Politics Writer Harry Thompson reports on the momentous Edinburgh Agreement.
Could the United Kingdom be about to undergo its biggest constitutional shift since the birth of the Irish Free State in 1922? Was the 15th October 2012 the start of a series of events
that will undo the Acts o
f Union 1707, arguably the most important pieces of legislation in the uniting of the United Kingdom?
If Alex Salmond has anything to say about it, the answer to both these questions is a resounding ‘yes’. The significance of the 15th October 2012 is that it was the day David Cameron flew to Edinburgh to sign an agreement on the proposed referendum on Scottish independence. The Scottish National Party have dubbed this the ‘Edinburgh Agreement’, and it makes provisions for powers to be passed to the Scottish Parliament for the legislation on a single-question referendum on Scottish independence in the autumn of 2014.
There was controversy as to when the referendum would be held, with Salmond favouring a later referendum to give him time to win over the Scottish people. It seems Mr Salmond successfully negotiated this, but Mr Cameron won on the issue of whether there should be one or two questions in the referendum. Opinion polls currently show that the Scottish people are against independence but favour more powers being transferred to the Scottish Parliament, a so-called ‘Devolution-max’, or ‘Independence-Lite’ option. A two-question referendum could have given Mr Salmond’s party a consolation prize if full independence failed. On this issue Mr Cameron got his way, so Mr Salmond will have to fight for full independence or the status quo will continue.
He has a lot stacked against him. For one thing, the entire British political establishment will throw the kitchen sink at preserving the union. Ed Miliband has positioned Labour on the unionist side, possibly influenced by the fact that 41 Labour MPs have their constituencies in Scotland, As opposed to just one Co
. David Cameron, leader of the Conservative and Unionist party, promised to make a ‘very positive case’ for the union. For what it’s worth, Nick Clegg has also put himself on the side of the union (but then again, he once put himself on the side of students, and look what happened there).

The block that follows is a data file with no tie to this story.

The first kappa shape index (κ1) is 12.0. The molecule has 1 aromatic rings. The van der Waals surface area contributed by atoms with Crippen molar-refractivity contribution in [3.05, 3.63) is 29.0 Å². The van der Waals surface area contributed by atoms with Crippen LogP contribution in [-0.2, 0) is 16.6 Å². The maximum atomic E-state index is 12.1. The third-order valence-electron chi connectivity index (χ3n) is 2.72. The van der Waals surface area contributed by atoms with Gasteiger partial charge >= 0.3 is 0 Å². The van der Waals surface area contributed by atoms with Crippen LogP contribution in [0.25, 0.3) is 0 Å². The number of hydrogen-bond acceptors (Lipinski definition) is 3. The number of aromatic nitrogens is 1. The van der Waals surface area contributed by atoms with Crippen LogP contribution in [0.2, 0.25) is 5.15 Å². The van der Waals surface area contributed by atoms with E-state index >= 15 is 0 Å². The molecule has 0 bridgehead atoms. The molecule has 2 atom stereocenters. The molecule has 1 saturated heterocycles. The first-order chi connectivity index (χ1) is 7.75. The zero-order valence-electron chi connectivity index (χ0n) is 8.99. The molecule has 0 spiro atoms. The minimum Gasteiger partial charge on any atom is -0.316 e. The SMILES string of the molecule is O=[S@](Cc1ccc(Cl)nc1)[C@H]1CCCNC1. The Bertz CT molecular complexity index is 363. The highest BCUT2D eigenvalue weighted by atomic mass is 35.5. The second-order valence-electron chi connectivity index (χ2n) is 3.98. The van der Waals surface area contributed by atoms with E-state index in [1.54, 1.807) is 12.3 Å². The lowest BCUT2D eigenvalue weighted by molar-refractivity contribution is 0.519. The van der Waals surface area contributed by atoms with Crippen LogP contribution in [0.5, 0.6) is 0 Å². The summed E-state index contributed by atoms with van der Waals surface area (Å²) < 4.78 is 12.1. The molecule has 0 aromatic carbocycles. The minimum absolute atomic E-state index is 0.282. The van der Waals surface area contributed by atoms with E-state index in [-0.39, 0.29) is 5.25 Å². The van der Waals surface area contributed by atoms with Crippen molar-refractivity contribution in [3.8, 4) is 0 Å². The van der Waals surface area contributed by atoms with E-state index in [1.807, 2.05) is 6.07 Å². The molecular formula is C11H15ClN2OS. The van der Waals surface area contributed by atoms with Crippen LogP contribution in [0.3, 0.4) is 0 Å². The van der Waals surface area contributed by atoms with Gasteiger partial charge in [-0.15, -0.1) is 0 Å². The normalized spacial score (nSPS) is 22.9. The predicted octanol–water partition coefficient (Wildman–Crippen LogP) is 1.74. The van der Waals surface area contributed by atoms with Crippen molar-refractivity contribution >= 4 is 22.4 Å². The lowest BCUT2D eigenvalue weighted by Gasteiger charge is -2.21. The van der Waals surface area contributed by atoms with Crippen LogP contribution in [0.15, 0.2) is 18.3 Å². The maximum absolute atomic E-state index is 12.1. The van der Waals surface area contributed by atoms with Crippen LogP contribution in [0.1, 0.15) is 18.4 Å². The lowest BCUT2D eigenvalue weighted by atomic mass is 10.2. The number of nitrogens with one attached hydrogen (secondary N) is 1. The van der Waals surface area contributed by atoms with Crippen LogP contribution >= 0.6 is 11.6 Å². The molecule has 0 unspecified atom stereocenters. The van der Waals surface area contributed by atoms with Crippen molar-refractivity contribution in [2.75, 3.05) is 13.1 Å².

The effects of Scottish independence would be felt further than just in Scotland. For example, it could herald a new age of Conservative government. If Scotland had been independent three years ago, the Conservatives would have won a majority in the House of Commons. There is also a growing view in Wales that Scottish independence would demand massive reforms to the way Wales is governed. The voice of the Celtic nations would be even smaller without Scotland fighting their cor
Welsh First Minister Carwyn Jones has suggested that the House of Lords should be replaced by an American-style Senate, with equal representation for all nations of the UK. The Welsh public, in the event of an independent Scotland, would also like to see more powers transferred from London to Wales. A recent opinion poll found that in the event of Scotland voting for independence, 10 per cent of Welsh people would favour independence for Wales, and a further 32 per cent would favour the transfer of more powers to the Welsh Government/Assembly. Only 30 per cent stated they would want to retain the existing settlement.
There is also the issue of whether Scotland could afford independence. A long-running argument between proponents and opponents of Scottish independence is whether or not Scotland curr
ently pays its way in the UK. Nationalists argue that Scotland, when oil revenues are taken into account, contributes much more than it costs, however Ruth Davidson, leader of the Scottish Conservatives, stated that 90 per cent of Scottish people are currently a net drain on the UK.
In reality, Scotland is close to breaking even in its finances, and is one of the wealthiest regions of the UK. Whether or not it spends more than it brings in is not a suitable measure of whether it could ‘survive’ as an independent country. After all, most major Western economies do not currently have a balanced budget.
Whether Scotland could or could not balance its budget is, in the long run, probably irrelevant to the question of an independent Scotland. Upon choosing independence, Scotland is gone. It will not, even if its secession is mishandled, want to suffer the indignity of returning to the UK it chose to leave. Scotland could therefore be a template for other nations to leave the UK, including Wales, whose people would become increasingly politically marginalised. On the other hand, Scotland looks likely to vote no to independence. This could take the issue off the agenda for a generation. However Scotland votes, it certainly se
ems like the Edinburgh Agreement is set to be extremely significant for the future of the entire United Kingdom. The shock will stretch far further than just Scotland.